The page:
Is it just me, or does it seem like there is a glut of standard, made-for-TV-type Christmas movies on Netflix and the like right now? And they all kind of seem to blend together in a haze of mediocrity and Santa Clauses?

Well luckily, there is also a fairly good selection of newer and classic Christmas movie offerings streaming right now, for those of us who like a little more substance and meaning (and maybe production value!) in our Christmas entertainment programming.

Here are 5 Christmas movies on Netflix, Hulu, and Amazon Prime that are filled with actual Christmas themes– you know, like the birth of Christ! With a bit of life’s meaning and innocent fun thrown in as well!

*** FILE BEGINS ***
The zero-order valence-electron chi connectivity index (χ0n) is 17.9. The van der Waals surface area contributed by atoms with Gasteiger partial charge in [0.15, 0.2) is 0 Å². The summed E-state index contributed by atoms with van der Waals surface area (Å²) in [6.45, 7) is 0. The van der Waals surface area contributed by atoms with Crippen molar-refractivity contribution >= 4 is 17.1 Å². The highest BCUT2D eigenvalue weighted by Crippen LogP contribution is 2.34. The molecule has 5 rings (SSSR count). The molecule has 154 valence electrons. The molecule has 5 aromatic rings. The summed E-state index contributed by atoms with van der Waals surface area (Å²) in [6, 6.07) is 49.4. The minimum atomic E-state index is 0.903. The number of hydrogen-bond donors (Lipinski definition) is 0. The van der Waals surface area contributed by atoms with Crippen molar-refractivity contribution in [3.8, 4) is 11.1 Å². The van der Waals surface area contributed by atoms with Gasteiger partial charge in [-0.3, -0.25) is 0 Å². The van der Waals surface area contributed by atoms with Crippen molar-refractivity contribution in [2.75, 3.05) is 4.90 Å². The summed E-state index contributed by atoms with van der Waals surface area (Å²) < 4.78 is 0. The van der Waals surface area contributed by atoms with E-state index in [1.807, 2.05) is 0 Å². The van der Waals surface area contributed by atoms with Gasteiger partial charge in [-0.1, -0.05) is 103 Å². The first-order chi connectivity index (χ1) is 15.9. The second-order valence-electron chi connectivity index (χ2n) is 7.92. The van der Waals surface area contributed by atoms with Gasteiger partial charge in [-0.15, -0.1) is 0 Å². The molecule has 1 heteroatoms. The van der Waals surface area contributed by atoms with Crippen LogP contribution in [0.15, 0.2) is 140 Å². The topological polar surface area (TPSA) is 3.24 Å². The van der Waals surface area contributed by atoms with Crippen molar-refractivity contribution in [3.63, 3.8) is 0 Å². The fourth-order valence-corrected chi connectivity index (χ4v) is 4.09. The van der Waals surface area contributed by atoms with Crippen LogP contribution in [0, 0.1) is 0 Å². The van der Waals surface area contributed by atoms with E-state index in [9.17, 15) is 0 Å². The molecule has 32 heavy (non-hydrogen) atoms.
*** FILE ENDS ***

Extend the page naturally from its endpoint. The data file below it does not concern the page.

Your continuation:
The Star (2017)

A computer animated movie from Sony about some animals involved in the Nativity of Christ. Funny, entertaining, and it even gives some screen-time to the actual human characters in the story as well — Mary, Joseph, the Wise Men, Herod, and Baby Jesus. It’s rated PG for some thematic elements, but this one is a great choice for the whole family. It’s currently streaming on Netflix.

It’s a Wonderful Life (1946)

The black-and-white Jimmy Stewart classic about a desperate man who wishes he’d never been born, and the angel who shows him what that life would have actually looked like for everyone he loves. Filled with Christmas-y atmosphere and worthwhile themes about the impact of one’s life and actions on others, this one has staying power for good reason. It’s available to stream on Amazon Prime right now.